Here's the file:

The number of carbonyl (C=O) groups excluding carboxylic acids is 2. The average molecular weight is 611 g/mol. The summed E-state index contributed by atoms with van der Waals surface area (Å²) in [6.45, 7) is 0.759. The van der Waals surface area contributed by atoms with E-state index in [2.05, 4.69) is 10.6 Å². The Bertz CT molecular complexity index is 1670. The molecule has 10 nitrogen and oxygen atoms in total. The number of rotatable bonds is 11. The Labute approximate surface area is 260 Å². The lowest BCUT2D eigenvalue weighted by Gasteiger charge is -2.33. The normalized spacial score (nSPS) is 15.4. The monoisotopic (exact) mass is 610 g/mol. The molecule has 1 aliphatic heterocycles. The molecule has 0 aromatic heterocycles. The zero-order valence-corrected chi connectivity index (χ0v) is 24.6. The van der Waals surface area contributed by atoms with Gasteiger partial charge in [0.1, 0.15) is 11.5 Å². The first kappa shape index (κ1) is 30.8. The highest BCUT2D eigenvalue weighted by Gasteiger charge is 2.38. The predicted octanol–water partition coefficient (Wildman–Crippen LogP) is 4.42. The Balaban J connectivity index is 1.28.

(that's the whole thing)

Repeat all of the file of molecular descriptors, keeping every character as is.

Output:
The number of carbonyl (C=O) groups excluding carboxylic acids is 2. The average molecular weight is 611 g/mol. The summed E-state index contributed by atoms with van der Waals surface area (Å²) in [6.45, 7) is 0.759. The van der Waals surface area contributed by atoms with E-state index in [2.05, 4.69) is 10.6 Å². The Bertz CT molecular complexity index is 1670. The molecule has 10 nitrogen and oxygen atoms in total. The number of rotatable bonds is 11. The Labute approximate surface area is 260 Å². The lowest BCUT2D eigenvalue weighted by Gasteiger charge is -2.33. The normalized spacial score (nSPS) is 15.4. The monoisotopic (exact) mass is 610 g/mol. The molecule has 1 aliphatic heterocycles. The molecule has 0 aromatic heterocycles. The zero-order valence-corrected chi connectivity index (χ0v) is 24.6. The van der Waals surface area contributed by atoms with Gasteiger partial charge in [0.1, 0.15) is 11.5 Å². The first kappa shape index (κ1) is 30.8. The highest BCUT2D eigenvalue weighted by Gasteiger charge is 2.38. The predicted octanol–water partition coefficient (Wildman–Crippen LogP) is 4.42. The Balaban J connectivity index is 1.28.